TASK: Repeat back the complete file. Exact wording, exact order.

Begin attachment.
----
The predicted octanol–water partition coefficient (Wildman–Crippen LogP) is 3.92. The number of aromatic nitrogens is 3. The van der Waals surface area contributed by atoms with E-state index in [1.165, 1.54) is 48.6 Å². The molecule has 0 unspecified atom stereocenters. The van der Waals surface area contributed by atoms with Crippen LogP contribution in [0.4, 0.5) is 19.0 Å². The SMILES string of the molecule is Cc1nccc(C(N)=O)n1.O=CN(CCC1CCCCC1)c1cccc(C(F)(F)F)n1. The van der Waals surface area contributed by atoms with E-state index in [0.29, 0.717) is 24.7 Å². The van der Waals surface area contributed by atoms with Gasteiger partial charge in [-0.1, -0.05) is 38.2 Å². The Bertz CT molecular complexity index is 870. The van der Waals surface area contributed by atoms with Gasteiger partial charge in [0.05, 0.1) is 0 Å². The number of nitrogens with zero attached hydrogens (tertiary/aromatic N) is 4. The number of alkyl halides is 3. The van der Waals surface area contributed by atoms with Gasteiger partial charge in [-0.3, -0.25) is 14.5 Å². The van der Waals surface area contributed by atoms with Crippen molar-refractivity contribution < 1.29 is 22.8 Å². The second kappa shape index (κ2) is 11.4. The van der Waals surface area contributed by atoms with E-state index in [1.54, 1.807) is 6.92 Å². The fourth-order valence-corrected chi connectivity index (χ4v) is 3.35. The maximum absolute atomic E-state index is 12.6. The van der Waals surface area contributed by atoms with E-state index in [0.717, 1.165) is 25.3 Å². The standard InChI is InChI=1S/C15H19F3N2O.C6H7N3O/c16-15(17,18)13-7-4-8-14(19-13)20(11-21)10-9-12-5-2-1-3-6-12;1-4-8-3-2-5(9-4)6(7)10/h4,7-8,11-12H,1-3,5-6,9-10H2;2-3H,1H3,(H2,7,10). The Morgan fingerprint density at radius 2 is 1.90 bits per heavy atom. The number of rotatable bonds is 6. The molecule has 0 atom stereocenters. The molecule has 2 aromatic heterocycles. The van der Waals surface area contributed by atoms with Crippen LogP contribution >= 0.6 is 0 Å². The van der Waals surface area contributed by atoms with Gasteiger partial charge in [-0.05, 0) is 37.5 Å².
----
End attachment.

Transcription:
The predicted octanol–water partition coefficient (Wildman–Crippen LogP) is 3.92. The number of aromatic nitrogens is 3. The van der Waals surface area contributed by atoms with E-state index in [1.165, 1.54) is 48.6 Å². The molecule has 0 unspecified atom stereocenters. The van der Waals surface area contributed by atoms with Crippen LogP contribution in [0.4, 0.5) is 19.0 Å². The SMILES string of the molecule is Cc1nccc(C(N)=O)n1.O=CN(CCC1CCCCC1)c1cccc(C(F)(F)F)n1. The van der Waals surface area contributed by atoms with E-state index in [0.29, 0.717) is 24.7 Å². The van der Waals surface area contributed by atoms with Gasteiger partial charge in [-0.1, -0.05) is 38.2 Å². The Bertz CT molecular complexity index is 870. The van der Waals surface area contributed by atoms with Gasteiger partial charge in [0.05, 0.1) is 0 Å². The number of nitrogens with zero attached hydrogens (tertiary/aromatic N) is 4. The number of alkyl halides is 3. The van der Waals surface area contributed by atoms with Gasteiger partial charge in [-0.3, -0.25) is 14.5 Å². The van der Waals surface area contributed by atoms with Crippen molar-refractivity contribution < 1.29 is 22.8 Å². The second kappa shape index (κ2) is 11.4. The van der Waals surface area contributed by atoms with E-state index in [1.54, 1.807) is 6.92 Å². The fourth-order valence-corrected chi connectivity index (χ4v) is 3.35. The maximum absolute atomic E-state index is 12.6. The van der Waals surface area contributed by atoms with E-state index in [0.717, 1.165) is 25.3 Å². The standard InChI is InChI=1S/C15H19F3N2O.C6H7N3O/c16-15(17,18)13-7-4-8-14(19-13)20(11-21)10-9-12-5-2-1-3-6-12;1-4-8-3-2-5(9-4)6(7)10/h4,7-8,11-12H,1-3,5-6,9-10H2;2-3H,1H3,(H2,7,10). The Morgan fingerprint density at radius 2 is 1.90 bits per heavy atom. The number of rotatable bonds is 6. The molecule has 0 atom stereocenters. The molecule has 2 aromatic heterocycles. The van der Waals surface area contributed by atoms with Crippen LogP contribution >= 0.6 is 0 Å². The van der Waals surface area contributed by atoms with Gasteiger partial charge in [-0.05, 0) is 37.5 Å².